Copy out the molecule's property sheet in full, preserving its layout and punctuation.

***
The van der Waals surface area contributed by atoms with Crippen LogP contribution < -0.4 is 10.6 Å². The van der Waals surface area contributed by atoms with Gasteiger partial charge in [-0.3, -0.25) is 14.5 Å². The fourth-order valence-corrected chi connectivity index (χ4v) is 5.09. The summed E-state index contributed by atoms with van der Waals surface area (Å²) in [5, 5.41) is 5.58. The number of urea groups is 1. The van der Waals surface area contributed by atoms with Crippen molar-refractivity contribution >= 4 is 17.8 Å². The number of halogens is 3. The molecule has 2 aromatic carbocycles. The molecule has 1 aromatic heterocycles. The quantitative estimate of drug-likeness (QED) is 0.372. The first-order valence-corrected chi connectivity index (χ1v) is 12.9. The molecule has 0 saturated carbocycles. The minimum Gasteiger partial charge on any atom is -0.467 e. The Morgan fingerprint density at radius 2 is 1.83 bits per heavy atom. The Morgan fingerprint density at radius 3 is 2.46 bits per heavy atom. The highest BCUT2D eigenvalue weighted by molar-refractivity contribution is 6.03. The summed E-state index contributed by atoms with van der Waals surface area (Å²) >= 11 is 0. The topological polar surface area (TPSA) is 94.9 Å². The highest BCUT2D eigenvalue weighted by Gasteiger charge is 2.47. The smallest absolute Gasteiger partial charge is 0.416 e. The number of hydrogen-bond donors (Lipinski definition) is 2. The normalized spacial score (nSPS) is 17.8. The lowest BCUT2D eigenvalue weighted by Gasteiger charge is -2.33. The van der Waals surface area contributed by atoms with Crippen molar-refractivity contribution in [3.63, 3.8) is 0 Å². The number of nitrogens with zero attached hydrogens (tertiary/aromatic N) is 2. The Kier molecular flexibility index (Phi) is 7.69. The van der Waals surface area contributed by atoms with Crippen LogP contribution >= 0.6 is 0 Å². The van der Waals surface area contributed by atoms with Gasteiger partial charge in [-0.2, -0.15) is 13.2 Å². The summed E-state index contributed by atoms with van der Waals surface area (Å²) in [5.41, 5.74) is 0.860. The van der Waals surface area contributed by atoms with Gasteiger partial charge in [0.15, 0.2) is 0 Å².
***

The van der Waals surface area contributed by atoms with Crippen LogP contribution < -0.4 is 10.6 Å². The van der Waals surface area contributed by atoms with Gasteiger partial charge in [-0.3, -0.25) is 14.5 Å². The fourth-order valence-corrected chi connectivity index (χ4v) is 5.09. The summed E-state index contributed by atoms with van der Waals surface area (Å²) in [5, 5.41) is 5.58. The number of urea groups is 1. The van der Waals surface area contributed by atoms with Crippen molar-refractivity contribution >= 4 is 17.8 Å². The number of halogens is 3. The molecule has 2 aromatic carbocycles. The molecule has 1 aromatic heterocycles. The quantitative estimate of drug-likeness (QED) is 0.372. The first-order valence-corrected chi connectivity index (χ1v) is 12.9. The molecule has 0 saturated carbocycles. The minimum Gasteiger partial charge on any atom is -0.467 e. The Morgan fingerprint density at radius 2 is 1.83 bits per heavy atom. The Morgan fingerprint density at radius 3 is 2.46 bits per heavy atom. The highest BCUT2D eigenvalue weighted by molar-refractivity contribution is 6.03. The summed E-state index contributed by atoms with van der Waals surface area (Å²) >= 11 is 0. The topological polar surface area (TPSA) is 94.9 Å². The highest BCUT2D eigenvalue weighted by Gasteiger charge is 2.47. The smallest absolute Gasteiger partial charge is 0.416 e. The number of hydrogen-bond donors (Lipinski definition) is 2. The normalized spacial score (nSPS) is 17.8. The lowest BCUT2D eigenvalue weighted by Gasteiger charge is -2.33. The van der Waals surface area contributed by atoms with Crippen molar-refractivity contribution in [3.63, 3.8) is 0 Å². The number of nitrogens with zero attached hydrogens (tertiary/aromatic N) is 2. The Kier molecular flexibility index (Phi) is 7.69. The van der Waals surface area contributed by atoms with Crippen LogP contribution >= 0.6 is 0 Å². The van der Waals surface area contributed by atoms with Gasteiger partial charge in [-0.2, -0.15) is 13.2 Å². The summed E-state index contributed by atoms with van der Waals surface area (Å²) in [5.41, 5.74) is 0.860. The van der Waals surface area contributed by atoms with Gasteiger partial charge in [0.15, 0.2) is 0 Å².